Marriage does indeed bring certain important insights. Nevertheless, celibate love also brings with it a single-hearted love for the Lord and a profound sense of being a sentinel for the People of God. The Church presumes that this way of loving best fits the vocation of priesthood. It is for this reason that I would oppose a move toward optional celibacy. Indeed, the rule should be truly absolute.

Christian feminism must have a healthy regard both for the human condition and for the truth— both from nature and revelation. The usurpation of the priesthood would not be a genuine feminism. It would make no more sense than attempting to make the roles of mothers and fathers interchangeable. Equality here is not an equal sign. Rather, it is a profound complementarity. We have different roles to play. Men become priests to minister as servants of God and his community. We have priests for the sacramental forgiveness of sins and for the unbloody re-presentation of the sacrifice of Calvary. The altar-table is a nuptial banquet table. The priest is an icon that signifies Christ the groom. The assembled Church is his bride. A priestess at the altar would signify a bizarre sacramental lesbianism.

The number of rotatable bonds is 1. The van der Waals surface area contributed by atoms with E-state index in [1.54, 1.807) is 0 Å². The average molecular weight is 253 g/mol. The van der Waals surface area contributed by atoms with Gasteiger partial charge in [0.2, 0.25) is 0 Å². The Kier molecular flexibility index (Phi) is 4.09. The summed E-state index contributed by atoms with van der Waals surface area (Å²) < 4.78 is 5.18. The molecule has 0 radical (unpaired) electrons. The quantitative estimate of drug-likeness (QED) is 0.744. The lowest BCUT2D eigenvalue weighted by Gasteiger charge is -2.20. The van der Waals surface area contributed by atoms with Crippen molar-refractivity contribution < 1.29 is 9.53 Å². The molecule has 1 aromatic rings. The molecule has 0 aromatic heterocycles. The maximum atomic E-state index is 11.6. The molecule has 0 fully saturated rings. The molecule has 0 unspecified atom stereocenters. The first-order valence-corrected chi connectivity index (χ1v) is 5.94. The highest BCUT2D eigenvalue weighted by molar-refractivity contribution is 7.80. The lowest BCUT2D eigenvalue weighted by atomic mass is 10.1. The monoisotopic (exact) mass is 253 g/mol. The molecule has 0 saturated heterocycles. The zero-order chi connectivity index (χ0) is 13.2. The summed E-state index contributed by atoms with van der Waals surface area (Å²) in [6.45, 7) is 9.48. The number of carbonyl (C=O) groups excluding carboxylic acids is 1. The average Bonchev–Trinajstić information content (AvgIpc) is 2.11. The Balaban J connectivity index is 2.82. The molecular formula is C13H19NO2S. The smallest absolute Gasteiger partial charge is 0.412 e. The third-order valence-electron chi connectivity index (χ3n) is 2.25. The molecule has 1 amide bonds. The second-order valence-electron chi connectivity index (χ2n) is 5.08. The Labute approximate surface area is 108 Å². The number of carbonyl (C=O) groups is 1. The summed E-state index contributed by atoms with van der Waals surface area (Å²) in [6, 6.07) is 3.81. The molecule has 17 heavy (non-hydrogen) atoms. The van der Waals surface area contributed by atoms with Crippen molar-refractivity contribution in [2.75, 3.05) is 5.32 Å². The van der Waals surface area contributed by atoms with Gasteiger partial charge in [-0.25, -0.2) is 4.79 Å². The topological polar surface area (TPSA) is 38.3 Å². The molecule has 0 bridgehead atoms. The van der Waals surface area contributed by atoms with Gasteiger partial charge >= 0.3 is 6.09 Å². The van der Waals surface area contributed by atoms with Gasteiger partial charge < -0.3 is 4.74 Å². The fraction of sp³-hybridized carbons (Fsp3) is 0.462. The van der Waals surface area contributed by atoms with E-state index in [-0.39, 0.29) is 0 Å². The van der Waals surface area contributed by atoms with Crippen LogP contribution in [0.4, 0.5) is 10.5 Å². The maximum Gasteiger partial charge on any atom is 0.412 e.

In any case, too much has been made of the Pope’s recent few words about married priests. The Church has long held the possibility of ordaining a few upright but elderly and stable married men if necessity dictated. This is not new. There will not be any wholesale welcome for married men to enter the ranks of the priesthood. Given Pope John Paul II’s infallible declaration, there will be no women called to priesthood either. A vocation or calling must be confirmed by the Church. Not all men are so called and many discover that they are mistaken when they think they hear such a calling. All women who imagine they are called to priesthood are in error or have been deceived. The Church has spoken and the Church has every right to regulate her own sacraments.

Many critics wrongly urge a movement away from objective truth and toward a convenient subjectivity that would give the edge to modernity. We cannot do this. The sources for Christian doctrine would be brutally compromised. The edifice of the Church, her claims, her ministries, etc. would tumble down like a flimsy house of cards. The Pope is not God. He can interpret but he cannot fashion wholly new doctrines or reverse those of the past. Space is permitted for a certain organic growth, but our hermeneutics must always embrace continuity and development, not rupture and demolition. The Episcopalians have women playing priests and along with this concession has relinquished much of the traditional Christian kerygma regarding faith and morals. We want the Church that goes to heaven, not the church of anything goes.